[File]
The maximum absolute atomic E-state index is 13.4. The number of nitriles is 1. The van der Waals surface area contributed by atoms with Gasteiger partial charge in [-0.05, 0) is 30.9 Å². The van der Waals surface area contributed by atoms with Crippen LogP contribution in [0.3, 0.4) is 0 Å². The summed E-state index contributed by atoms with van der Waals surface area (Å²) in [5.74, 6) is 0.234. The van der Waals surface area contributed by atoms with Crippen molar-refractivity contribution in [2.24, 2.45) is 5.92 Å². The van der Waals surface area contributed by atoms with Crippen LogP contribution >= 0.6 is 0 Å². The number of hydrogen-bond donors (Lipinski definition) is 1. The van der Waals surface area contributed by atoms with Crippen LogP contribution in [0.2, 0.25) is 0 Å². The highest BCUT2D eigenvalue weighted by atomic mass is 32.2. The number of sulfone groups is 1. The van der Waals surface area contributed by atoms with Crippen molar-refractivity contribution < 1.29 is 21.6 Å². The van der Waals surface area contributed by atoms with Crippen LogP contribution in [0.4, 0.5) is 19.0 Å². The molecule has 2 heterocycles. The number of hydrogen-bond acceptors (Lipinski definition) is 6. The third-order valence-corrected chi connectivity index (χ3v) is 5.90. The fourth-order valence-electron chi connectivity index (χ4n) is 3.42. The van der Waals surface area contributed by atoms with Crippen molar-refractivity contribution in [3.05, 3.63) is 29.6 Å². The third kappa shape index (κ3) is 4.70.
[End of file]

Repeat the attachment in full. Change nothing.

The maximum absolute atomic E-state index is 13.4. The number of nitriles is 1. The van der Waals surface area contributed by atoms with Gasteiger partial charge in [-0.05, 0) is 30.9 Å². The van der Waals surface area contributed by atoms with Crippen LogP contribution in [0.3, 0.4) is 0 Å². The summed E-state index contributed by atoms with van der Waals surface area (Å²) in [5.74, 6) is 0.234. The van der Waals surface area contributed by atoms with Crippen molar-refractivity contribution in [2.24, 2.45) is 5.92 Å². The van der Waals surface area contributed by atoms with Crippen LogP contribution >= 0.6 is 0 Å². The number of hydrogen-bond donors (Lipinski definition) is 1. The van der Waals surface area contributed by atoms with Crippen LogP contribution in [0.2, 0.25) is 0 Å². The highest BCUT2D eigenvalue weighted by atomic mass is 32.2. The number of sulfone groups is 1. The van der Waals surface area contributed by atoms with Crippen molar-refractivity contribution < 1.29 is 21.6 Å². The van der Waals surface area contributed by atoms with Crippen LogP contribution in [0.4, 0.5) is 19.0 Å². The molecule has 2 heterocycles. The number of hydrogen-bond acceptors (Lipinski definition) is 6. The third-order valence-corrected chi connectivity index (χ3v) is 5.90. The fourth-order valence-electron chi connectivity index (χ4n) is 3.42. The van der Waals surface area contributed by atoms with Crippen molar-refractivity contribution in [3.05, 3.63) is 29.6 Å². The third kappa shape index (κ3) is 4.70.